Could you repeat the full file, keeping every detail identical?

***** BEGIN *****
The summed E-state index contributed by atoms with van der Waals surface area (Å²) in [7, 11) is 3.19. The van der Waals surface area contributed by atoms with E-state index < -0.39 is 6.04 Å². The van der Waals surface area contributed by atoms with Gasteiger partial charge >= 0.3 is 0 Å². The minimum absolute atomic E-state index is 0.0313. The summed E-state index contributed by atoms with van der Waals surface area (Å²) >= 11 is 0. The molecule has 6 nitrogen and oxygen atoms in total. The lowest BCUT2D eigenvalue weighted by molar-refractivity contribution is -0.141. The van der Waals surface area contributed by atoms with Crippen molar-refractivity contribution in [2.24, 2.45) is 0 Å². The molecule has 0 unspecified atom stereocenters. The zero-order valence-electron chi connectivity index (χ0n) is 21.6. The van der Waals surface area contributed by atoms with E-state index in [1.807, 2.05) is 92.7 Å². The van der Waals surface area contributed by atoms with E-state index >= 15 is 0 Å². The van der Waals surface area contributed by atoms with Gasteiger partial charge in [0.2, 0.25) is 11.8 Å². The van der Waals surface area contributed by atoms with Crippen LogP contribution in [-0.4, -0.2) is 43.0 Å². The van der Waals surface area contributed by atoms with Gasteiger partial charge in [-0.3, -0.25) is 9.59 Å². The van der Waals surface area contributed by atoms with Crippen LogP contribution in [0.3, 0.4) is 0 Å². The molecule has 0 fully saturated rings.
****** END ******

The summed E-state index contributed by atoms with van der Waals surface area (Å²) in [7, 11) is 3.19. The van der Waals surface area contributed by atoms with E-state index < -0.39 is 6.04 Å². The van der Waals surface area contributed by atoms with Gasteiger partial charge >= 0.3 is 0 Å². The minimum absolute atomic E-state index is 0.0313. The summed E-state index contributed by atoms with van der Waals surface area (Å²) >= 11 is 0. The molecule has 6 nitrogen and oxygen atoms in total. The lowest BCUT2D eigenvalue weighted by molar-refractivity contribution is -0.141. The van der Waals surface area contributed by atoms with Crippen molar-refractivity contribution in [2.24, 2.45) is 0 Å². The molecule has 0 unspecified atom stereocenters. The zero-order valence-electron chi connectivity index (χ0n) is 21.6. The van der Waals surface area contributed by atoms with E-state index in [1.807, 2.05) is 92.7 Å². The van der Waals surface area contributed by atoms with E-state index >= 15 is 0 Å². The van der Waals surface area contributed by atoms with Gasteiger partial charge in [0.2, 0.25) is 11.8 Å². The van der Waals surface area contributed by atoms with Crippen LogP contribution in [-0.4, -0.2) is 43.0 Å². The van der Waals surface area contributed by atoms with Gasteiger partial charge in [-0.3, -0.25) is 9.59 Å². The van der Waals surface area contributed by atoms with Crippen LogP contribution in [0.3, 0.4) is 0 Å². The molecule has 0 fully saturated rings.